Sunday, April 03, 2005

O Frabjous Day!

Quoth Dave: That is absolutely the first cogent argument I've ever heard against abortion.

On the other hand, as I have said before, I find the pro-abortion arguments perfectly reasonable. I just consider that they are based on fundamentally dumb premises. (This gives me no reason to hope they will stop being argued anytime soon, given the number of homeopaths, creationists, and astrologers in the world...) The idea that a foetus is somehow part of the mother is Pre-Copernican science, and the idea that only the properties of an entity at this particular instant should be considered when making moral judgments about it is Cro-magnon metaphysics.

7 comments:

Dave said...

The foetus is not part of the mother? Then you go along with the 'parasitic infection' school of argument, used famously - and I presume with some degree of irony - by radical feminists to argue in favour of abortion?

I'm being specious, but there is no getting away from the point that of all the entities in the universe, the one whose interests are most closely linked with the foetus is the mother. We're not quite there with Bujold's uterine incubators yet (which hold their own potential ethical terrors in any case). I guess what I'm asking is, what's the *point* of separating the interests of mother and foetus - the linkages are largely inextricable, pre-birth.

Marco said...

I know the answer to that one. The argument Chris is making here is one of science. A scientific statement that says the fetus is part of the mother, I would agree is unreservedly false. A legal ruling (such as Rowe vs. Wade) stating the same, does not necessarily mean we believe our science to be wrong, but is only a reflection of the interpretation of the law. I am against people willy-nilly claiming that the fetus is part of the mother - I demand that they specify whether they are talking about in actuality or under the law. I might be picking at straws here, but this is at least an important educational point. I don't want my kids growing up with the misconceptions engendendered in the usual pro-choice arguments both on the "ensouling" point or the "separateness of being" point.

Dave said...

I guess my argument is founded neither on the legal or scientific principles involved, but the practical (or, to be argumentative, 'reality').

Where is a practical line drawn between separation and otherwise of mother and foetus? Surely this question is of overwhelming relevance to the principal participant in (the majority of) decisions whether to abort.

Marco said...

The problem with the practical "reality" is that it is a moving target. The prevailing (US) consensus is survivability outside the womb given current technology/means. This is clearly insufficient for the bold lines required for deciding on laws. As I have said before, birth is a very convenient legal line. Conception or independent survivability are very inconvenient lines, legally speaking. Churches have the luxury of making different moral lines, because they don't have to police the moral laws they stipulate, nor directly have to face the backlash from non-believers in their various moral laws.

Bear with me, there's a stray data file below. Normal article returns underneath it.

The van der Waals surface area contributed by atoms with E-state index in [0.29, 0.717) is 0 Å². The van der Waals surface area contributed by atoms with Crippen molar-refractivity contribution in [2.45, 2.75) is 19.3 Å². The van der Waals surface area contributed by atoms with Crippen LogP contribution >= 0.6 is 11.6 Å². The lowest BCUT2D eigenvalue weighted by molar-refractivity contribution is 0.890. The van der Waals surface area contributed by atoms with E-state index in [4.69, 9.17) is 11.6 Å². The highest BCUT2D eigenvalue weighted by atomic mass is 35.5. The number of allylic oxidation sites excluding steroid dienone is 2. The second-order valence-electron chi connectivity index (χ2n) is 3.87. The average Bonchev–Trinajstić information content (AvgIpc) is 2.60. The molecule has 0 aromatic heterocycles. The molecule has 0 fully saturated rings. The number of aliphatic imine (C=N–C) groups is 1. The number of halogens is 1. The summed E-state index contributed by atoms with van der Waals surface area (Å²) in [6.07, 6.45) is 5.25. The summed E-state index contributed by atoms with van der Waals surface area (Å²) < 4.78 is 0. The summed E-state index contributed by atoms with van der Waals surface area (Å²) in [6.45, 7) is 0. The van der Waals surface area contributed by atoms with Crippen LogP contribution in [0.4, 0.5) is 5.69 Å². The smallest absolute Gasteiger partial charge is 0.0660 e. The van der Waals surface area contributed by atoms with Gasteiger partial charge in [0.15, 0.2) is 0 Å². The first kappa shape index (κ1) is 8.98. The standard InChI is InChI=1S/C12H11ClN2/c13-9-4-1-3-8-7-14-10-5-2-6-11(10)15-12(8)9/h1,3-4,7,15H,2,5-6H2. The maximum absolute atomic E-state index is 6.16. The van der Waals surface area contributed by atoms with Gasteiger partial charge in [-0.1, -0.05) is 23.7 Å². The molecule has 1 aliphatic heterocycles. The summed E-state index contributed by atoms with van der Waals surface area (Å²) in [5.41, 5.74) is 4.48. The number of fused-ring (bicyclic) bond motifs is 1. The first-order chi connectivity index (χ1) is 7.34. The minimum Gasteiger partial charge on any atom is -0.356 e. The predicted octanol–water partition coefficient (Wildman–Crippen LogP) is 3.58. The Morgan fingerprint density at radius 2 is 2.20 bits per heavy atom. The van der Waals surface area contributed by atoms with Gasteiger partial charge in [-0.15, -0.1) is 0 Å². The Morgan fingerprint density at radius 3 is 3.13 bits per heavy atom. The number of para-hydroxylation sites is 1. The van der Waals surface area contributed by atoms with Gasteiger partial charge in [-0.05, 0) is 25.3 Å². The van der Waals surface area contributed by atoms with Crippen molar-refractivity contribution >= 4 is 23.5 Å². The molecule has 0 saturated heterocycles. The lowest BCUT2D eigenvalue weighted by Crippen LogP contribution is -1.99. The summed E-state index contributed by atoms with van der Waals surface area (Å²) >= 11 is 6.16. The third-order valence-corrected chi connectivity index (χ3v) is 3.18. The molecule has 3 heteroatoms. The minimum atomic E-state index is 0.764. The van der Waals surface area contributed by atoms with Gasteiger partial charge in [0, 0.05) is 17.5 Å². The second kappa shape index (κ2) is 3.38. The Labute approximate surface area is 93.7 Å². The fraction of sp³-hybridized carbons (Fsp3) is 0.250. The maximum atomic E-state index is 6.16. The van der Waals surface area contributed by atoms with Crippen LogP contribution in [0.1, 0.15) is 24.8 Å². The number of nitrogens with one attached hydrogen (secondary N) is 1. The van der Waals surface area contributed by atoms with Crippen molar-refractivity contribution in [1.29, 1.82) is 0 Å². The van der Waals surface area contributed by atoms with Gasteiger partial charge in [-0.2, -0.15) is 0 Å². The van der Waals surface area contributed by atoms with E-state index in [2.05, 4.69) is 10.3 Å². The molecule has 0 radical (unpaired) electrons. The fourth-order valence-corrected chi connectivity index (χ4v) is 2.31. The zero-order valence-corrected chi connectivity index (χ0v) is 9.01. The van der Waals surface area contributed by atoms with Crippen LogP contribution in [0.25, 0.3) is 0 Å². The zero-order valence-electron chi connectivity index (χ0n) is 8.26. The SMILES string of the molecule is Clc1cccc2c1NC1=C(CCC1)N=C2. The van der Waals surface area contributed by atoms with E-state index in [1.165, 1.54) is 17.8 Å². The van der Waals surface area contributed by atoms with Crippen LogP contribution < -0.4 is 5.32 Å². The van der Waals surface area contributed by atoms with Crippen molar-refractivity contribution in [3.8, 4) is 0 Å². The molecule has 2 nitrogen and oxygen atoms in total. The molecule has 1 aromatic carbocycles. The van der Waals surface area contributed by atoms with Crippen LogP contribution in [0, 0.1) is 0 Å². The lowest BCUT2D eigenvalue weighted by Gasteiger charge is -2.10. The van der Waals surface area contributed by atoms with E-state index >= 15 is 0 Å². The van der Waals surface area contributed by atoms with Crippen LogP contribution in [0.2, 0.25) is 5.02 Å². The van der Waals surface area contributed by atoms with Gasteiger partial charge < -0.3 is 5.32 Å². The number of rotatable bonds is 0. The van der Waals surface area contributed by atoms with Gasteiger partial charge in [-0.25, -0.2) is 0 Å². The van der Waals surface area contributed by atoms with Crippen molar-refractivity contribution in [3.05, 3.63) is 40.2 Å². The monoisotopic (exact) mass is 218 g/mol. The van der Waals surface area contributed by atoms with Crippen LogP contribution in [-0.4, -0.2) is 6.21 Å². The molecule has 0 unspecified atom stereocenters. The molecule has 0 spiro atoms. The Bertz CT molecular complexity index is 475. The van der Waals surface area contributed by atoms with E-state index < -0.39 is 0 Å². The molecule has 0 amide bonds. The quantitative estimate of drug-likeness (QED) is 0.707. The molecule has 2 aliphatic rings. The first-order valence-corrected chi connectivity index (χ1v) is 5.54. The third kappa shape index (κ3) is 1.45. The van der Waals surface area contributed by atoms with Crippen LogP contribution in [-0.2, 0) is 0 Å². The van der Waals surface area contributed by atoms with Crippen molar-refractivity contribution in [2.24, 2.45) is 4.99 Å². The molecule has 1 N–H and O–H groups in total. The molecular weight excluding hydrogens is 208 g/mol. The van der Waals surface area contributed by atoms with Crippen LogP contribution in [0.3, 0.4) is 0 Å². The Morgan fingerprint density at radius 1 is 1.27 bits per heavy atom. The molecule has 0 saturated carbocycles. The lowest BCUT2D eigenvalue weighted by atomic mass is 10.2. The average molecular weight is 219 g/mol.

Dr. Clam said...

I think the moving target is inexorably moving back to a point where for all practical purposes, it will be conception... Bujold and Huxley's incubators again. This is one of two pincers (the other one being demographic) which I see as crushing abortion out of existence no matter what I do or say. I don't see any serious ethical problems with uterine incubators- my concept is that the Mahdi will use them to raise an army of fanatical Death Commandoes, answering Marco's objection about Churches being able to police the moral laws they stipulate...

Dave said...

Well said (and yes, that's the ethical 'dilemma' that came to mind).

I think the artificial incubator is a perfectly reasonable solution (and answers the issue of mothers who want and can conceive children, but do not have the physical capacity to carry them to term withou risk of serious or fatal complications). Trouble is, we're not there yet.

How do you figure that demographics fits it? Are you just arguing from the perspective of the current neutral-to-slightly negative Western birth rate (i.e. poor population replacement rates leading to economic ruination etcetera)?

Dave said...

Marco - That's all well and good, but where you draw your line comes back to legal, moral and scientific issues, none of which are likely to be the primary consideration of a woman planning to terminate a pregnancy. Or if they are, they are exercising increasingly less influence over the decision, in favour of selfishness/pragmatism/fear/whatever. Personal, practical decisions.

I think the big issues are debatable and should be debated, of course, but when it comes right down to it, decisions to abort will be taken based on factors that may have little or nothing to do with the big issues.